The Parse Tree demo application shows how this Parse structure can be traversed and mapped onto a Lithium graph control, generating a graphical representation of the parse tree. The work is kicked off by the ShowParse() method of the MainForm class. This calls the recursive AddChildNodes() method to build the graph.

parse diagram with the Parse Graph demo

The Tools Example, meanwhile, uses the built-in Show() method of the root Parse object to produce a textual representation of the parse graph:

parsing with the Tools Example

Name finding

"Name finding" is the term used by the OpenNLP library to refer to the identification of classes of entities within the sentence - for example, people's names, locations, dates, and so on. The name finder can find up to seven different types of entities, represented by the seven maximum entropy model files in the NameFind subfolder - date, location, money, organization, percentage, person, and time. It would, of course, be possible to train new models using the SharpEntropy library, to find other classes of entities. Since this algorithm is dependent on the use of training data, and there are many, many tokens that might come into a category such as "person" or "location", it is far from foolproof.

The name finding function is invoked by first creating an object of type OpenNLP.Tools.NameFind.EnglishNameFinder, and then passing it the path to the NameFind subfolder containing the name finding maximum entropy models. Then, call the GetNames() method, passing in a string array of entity types to look for, and the input sentence.

using OpenNLP.Tools.NameFind;

EnglishNameFinder nameFinder = 
   new EnglishNameFinder(mModelPath + "namefind\\");
string[] models = new string[] {"date", "location", "money", 
    "organization", "percentage", "person", "time"};
string formattedSentence = mameFinder.GetNames(models, sentence);

The result is a formatted sentence with XML-like tags indicating where entities have been found.

Name finding with the Tools Example

It is also possible to pass a Parse object, the root of a parse tree structure generated by the EnglishTreebankParser, rather than a string sentence. This will insert tags into the parse structure showing the entities found by the Name Finder.

Conclusion

My C# conversion of the OpenNLP library provides a set of tools that make some important natural language processing tasks simple to perform. The demo applications illustrate how easy it is to invoke the library's classes and get good results quickly. The library does rely on holding large maximum entropy model data files in memory, so the more complicated NLP tasks (full parsing and name finding) are memory-intensive. On machines with plenty of memory, performance is impressive: a 3.4 Ghz Pentium IV machine with 2 GB of RAM loaded the parse data into memory in 12 seconds. Querying the model once loaded by passing sentence data to it produced almost instantaneous parse results.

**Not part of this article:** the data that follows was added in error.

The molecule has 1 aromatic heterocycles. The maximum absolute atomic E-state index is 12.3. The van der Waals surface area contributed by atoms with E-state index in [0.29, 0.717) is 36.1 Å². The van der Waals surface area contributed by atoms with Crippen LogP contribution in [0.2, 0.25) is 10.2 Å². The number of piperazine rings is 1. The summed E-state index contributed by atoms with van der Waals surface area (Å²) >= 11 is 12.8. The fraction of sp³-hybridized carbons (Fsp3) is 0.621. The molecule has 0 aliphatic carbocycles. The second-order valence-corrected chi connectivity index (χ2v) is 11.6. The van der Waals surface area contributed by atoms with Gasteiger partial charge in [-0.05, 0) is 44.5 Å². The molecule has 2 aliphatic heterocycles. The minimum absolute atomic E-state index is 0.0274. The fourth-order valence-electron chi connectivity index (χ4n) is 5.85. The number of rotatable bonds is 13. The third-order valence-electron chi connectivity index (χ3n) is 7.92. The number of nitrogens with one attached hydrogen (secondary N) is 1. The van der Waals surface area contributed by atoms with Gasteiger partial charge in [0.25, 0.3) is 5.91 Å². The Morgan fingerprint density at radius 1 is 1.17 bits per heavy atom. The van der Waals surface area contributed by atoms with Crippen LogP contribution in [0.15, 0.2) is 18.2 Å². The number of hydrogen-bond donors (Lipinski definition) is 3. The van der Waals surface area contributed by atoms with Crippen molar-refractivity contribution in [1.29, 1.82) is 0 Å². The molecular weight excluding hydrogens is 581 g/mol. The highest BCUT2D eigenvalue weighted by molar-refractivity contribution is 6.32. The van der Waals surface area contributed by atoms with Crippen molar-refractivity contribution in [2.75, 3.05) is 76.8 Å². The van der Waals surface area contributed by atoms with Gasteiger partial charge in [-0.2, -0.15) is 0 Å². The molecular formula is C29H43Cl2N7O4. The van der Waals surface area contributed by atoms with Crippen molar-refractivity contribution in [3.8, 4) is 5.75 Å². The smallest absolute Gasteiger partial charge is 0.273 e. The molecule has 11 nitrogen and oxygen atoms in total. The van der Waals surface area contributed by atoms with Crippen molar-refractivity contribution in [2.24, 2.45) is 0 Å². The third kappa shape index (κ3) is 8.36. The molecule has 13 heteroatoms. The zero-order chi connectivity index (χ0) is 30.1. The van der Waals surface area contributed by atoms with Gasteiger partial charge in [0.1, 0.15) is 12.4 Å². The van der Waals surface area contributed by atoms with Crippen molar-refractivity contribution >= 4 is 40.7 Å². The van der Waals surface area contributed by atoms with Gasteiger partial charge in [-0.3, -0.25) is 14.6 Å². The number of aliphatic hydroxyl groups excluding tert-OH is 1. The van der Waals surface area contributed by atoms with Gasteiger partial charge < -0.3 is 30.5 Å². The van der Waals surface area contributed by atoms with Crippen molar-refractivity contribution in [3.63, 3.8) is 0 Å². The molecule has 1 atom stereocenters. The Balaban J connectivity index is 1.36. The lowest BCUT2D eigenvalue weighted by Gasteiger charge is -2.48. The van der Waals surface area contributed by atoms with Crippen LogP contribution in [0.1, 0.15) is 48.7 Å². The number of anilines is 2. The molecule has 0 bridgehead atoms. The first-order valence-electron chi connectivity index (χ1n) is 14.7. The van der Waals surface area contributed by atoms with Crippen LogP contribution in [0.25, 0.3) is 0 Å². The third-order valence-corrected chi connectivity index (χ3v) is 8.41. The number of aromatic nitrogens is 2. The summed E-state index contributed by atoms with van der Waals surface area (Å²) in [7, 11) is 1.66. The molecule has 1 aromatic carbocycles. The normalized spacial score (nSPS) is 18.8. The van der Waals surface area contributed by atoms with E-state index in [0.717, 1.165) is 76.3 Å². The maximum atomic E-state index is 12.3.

Work on the Java OpenNLP library is ongoing. The C# version now has a coreference tool and its development is also active, at the SharpNLP Project on CodePlex. Investigations into speedy ways of retrieving MaxEnt model data from disk rather than holding data in memory also continue.

References

History

  • Third version (13th December 2006. Added references to the SharpNLP Project on CodePlex.
  • Second version (4th May 2006). Added .NET 2.0 versions of the code for download.
  • Initial version (30th October 2005).

License

This article has no explicit license attached to it but may contain usage terms in the article text or the download files themselves. If in doubt please contact the author via the discussion board below.

A list of licenses authors might use can be found here

About the Author

Richard Northedge
Web Developer
United Kingdom United Kingdom
Richard Northedge is a senior developer with a UK Microsoft Gold Partner company. He has a postgraduate degree in English Literature, has been programming professionally since 1998 and has been an MCSD since 2000.

Comments and Discussions

 
QuestionHow we can train our own model Pinmembernida baber28-Sep-09 21:50